When people ingest certain nutrients like choline (abundant in red meat, egg yolks, and dairy products) and L-carnitine (found in red meat as well as some energy drinks and supplements), gut bacteria digest them and produce a compound called trimethylamine (TMA). The liver then converts TMA into the compound, trimethylene N-oxide (TMAO).
Turns out, elevated levels of TMAO contribute to a heightened risk for blood clot-related events such as heart attack and stroke. This holds true even after accounting for the presence of conventional risk factors (like high blood pressure, cholesterol and diabetes) and even after accounting for markers of inflammation.
So TMAO looks to be a powerful, independent risk factor for cardiovascular events. In fact, in an analysis of over 2000 people with heart disease, those found to have higher blood levels of TMAO had a four-fold greater risk of dying from any cause over the subsequent five years.
A sobering reminder of the intimate relationship between gut flora and heart health – and how what we eat has tremendous downstream effects on outcomes.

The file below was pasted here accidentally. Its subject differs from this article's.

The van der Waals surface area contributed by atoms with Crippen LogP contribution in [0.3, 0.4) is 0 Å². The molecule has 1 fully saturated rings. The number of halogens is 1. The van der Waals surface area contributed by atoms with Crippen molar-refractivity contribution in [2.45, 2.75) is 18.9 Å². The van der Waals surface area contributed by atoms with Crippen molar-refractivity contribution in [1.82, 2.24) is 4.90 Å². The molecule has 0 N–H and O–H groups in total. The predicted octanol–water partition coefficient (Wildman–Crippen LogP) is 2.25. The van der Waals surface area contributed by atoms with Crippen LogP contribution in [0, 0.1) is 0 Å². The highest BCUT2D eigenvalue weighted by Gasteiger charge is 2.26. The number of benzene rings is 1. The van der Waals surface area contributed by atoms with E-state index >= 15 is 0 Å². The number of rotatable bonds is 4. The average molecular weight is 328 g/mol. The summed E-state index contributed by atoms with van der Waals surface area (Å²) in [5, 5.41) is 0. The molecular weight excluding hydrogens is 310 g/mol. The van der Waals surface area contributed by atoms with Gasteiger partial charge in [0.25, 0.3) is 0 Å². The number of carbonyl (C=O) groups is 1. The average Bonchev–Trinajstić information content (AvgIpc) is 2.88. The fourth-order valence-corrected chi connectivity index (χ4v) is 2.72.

So how do we lower TMAO levels?
By minimizing the consumption of full-fat dairy products (including whole milk, egg yolk, cream cheese, and butter); both processed and unprocessed red meat (beef, pork, lamb, and veal), as well as nutritional supplements and energy drinks containing choline, phosphatidylcholine, and/or L-carnitine.
And by increasing intake of whole-food fiber and plant-based foods in general, which has been found to significantly reduce TMAO levels.
But here’s a really interesting observation - people who change over to a completely plant-based diet reduce their ability to make TMAO. Some may not make any TMAO at all—even if they try. Feeding a steak - which contains choline and carnitine – to a committed vegan has little effect on TMAO levels. Why? Because over time, vegetarians and vegans develop different gut microbial communities.
Yet another reason why eating plant-based Step One Foods on a regular basis is good for you.